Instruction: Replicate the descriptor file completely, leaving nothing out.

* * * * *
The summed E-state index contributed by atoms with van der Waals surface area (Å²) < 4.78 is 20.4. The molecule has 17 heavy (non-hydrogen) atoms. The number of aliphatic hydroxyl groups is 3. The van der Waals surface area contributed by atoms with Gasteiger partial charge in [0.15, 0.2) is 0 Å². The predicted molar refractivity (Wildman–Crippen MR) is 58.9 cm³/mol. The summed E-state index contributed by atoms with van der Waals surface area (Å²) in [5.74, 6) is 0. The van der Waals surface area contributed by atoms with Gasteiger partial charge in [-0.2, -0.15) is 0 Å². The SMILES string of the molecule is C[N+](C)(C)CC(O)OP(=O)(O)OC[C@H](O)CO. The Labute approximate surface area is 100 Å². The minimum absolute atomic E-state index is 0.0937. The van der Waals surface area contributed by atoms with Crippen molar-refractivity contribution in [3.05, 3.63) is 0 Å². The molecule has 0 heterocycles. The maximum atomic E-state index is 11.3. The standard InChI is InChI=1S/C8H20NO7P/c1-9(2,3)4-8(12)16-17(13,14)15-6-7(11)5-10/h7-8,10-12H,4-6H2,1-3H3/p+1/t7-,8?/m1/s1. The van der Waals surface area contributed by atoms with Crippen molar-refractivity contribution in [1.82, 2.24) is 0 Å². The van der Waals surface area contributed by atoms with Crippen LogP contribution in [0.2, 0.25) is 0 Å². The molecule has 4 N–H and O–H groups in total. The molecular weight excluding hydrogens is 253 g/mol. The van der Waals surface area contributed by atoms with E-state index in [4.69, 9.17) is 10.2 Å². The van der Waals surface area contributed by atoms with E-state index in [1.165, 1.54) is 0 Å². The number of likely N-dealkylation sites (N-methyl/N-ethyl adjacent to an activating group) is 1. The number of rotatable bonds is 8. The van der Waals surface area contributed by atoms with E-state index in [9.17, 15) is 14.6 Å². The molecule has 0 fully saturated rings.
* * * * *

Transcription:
The summed E-state index contributed by atoms with van der Waals surface area (Å²) < 4.78 is 20.4. The molecule has 17 heavy (non-hydrogen) atoms. The number of aliphatic hydroxyl groups is 3. The van der Waals surface area contributed by atoms with Gasteiger partial charge in [0.15, 0.2) is 0 Å². The predicted molar refractivity (Wildman–Crippen MR) is 58.9 cm³/mol. The summed E-state index contributed by atoms with van der Waals surface area (Å²) in [5.74, 6) is 0. The van der Waals surface area contributed by atoms with Gasteiger partial charge in [-0.2, -0.15) is 0 Å². The SMILES string of the molecule is C[N+](C)(C)CC(O)OP(=O)(O)OC[C@H](O)CO. The Labute approximate surface area is 100 Å². The minimum absolute atomic E-state index is 0.0937. The van der Waals surface area contributed by atoms with Crippen molar-refractivity contribution in [3.05, 3.63) is 0 Å². The molecule has 0 heterocycles. The maximum atomic E-state index is 11.3. The standard InChI is InChI=1S/C8H20NO7P/c1-9(2,3)4-8(12)16-17(13,14)15-6-7(11)5-10/h7-8,10-12H,4-6H2,1-3H3/p+1/t7-,8?/m1/s1. The van der Waals surface area contributed by atoms with Crippen molar-refractivity contribution in [1.82, 2.24) is 0 Å². The van der Waals surface area contributed by atoms with Crippen LogP contribution in [0.2, 0.25) is 0 Å². The molecule has 4 N–H and O–H groups in total. The molecular weight excluding hydrogens is 253 g/mol. The van der Waals surface area contributed by atoms with E-state index in [4.69, 9.17) is 10.2 Å². The van der Waals surface area contributed by atoms with E-state index in [1.165, 1.54) is 0 Å². The number of likely N-dealkylation sites (N-methyl/N-ethyl adjacent to an activating group) is 1. The number of rotatable bonds is 8. The van der Waals surface area contributed by atoms with E-state index in [9.17, 15) is 14.6 Å². The molecule has 0 fully saturated rings.